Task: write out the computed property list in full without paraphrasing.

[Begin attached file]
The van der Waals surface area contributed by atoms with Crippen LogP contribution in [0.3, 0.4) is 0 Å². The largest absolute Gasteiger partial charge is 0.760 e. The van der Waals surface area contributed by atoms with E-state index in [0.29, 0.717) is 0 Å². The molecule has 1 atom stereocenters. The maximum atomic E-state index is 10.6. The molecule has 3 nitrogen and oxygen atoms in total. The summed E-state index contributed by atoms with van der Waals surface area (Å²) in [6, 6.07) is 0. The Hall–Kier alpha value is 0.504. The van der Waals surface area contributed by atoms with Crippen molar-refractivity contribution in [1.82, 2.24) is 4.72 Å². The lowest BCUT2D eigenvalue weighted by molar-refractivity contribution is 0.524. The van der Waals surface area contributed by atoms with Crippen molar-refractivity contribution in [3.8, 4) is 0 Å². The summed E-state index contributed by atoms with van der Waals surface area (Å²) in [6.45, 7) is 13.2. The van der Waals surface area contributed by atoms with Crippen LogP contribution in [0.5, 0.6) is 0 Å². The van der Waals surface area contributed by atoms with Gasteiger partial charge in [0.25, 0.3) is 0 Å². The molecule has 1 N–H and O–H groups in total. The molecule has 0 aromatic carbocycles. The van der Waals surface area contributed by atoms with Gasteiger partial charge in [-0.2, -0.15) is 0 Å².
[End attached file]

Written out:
The van der Waals surface area contributed by atoms with Crippen LogP contribution in [0.3, 0.4) is 0 Å². The largest absolute Gasteiger partial charge is 0.760 e. The van der Waals surface area contributed by atoms with E-state index in [0.29, 0.717) is 0 Å². The molecule has 1 atom stereocenters. The maximum atomic E-state index is 10.6. The molecule has 3 nitrogen and oxygen atoms in total. The summed E-state index contributed by atoms with van der Waals surface area (Å²) in [6, 6.07) is 0. The Hall–Kier alpha value is 0.504. The van der Waals surface area contributed by atoms with Crippen molar-refractivity contribution in [1.82, 2.24) is 4.72 Å². The lowest BCUT2D eigenvalue weighted by molar-refractivity contribution is 0.524. The van der Waals surface area contributed by atoms with Crippen molar-refractivity contribution in [3.8, 4) is 0 Å². The summed E-state index contributed by atoms with van der Waals surface area (Å²) in [6.45, 7) is 13.2. The van der Waals surface area contributed by atoms with Crippen LogP contribution in [0.5, 0.6) is 0 Å². The van der Waals surface area contributed by atoms with Gasteiger partial charge in [0.25, 0.3) is 0 Å². The molecule has 1 N–H and O–H groups in total. The molecule has 0 aromatic carbocycles. The van der Waals surface area contributed by atoms with Gasteiger partial charge in [-0.2, -0.15) is 0 Å².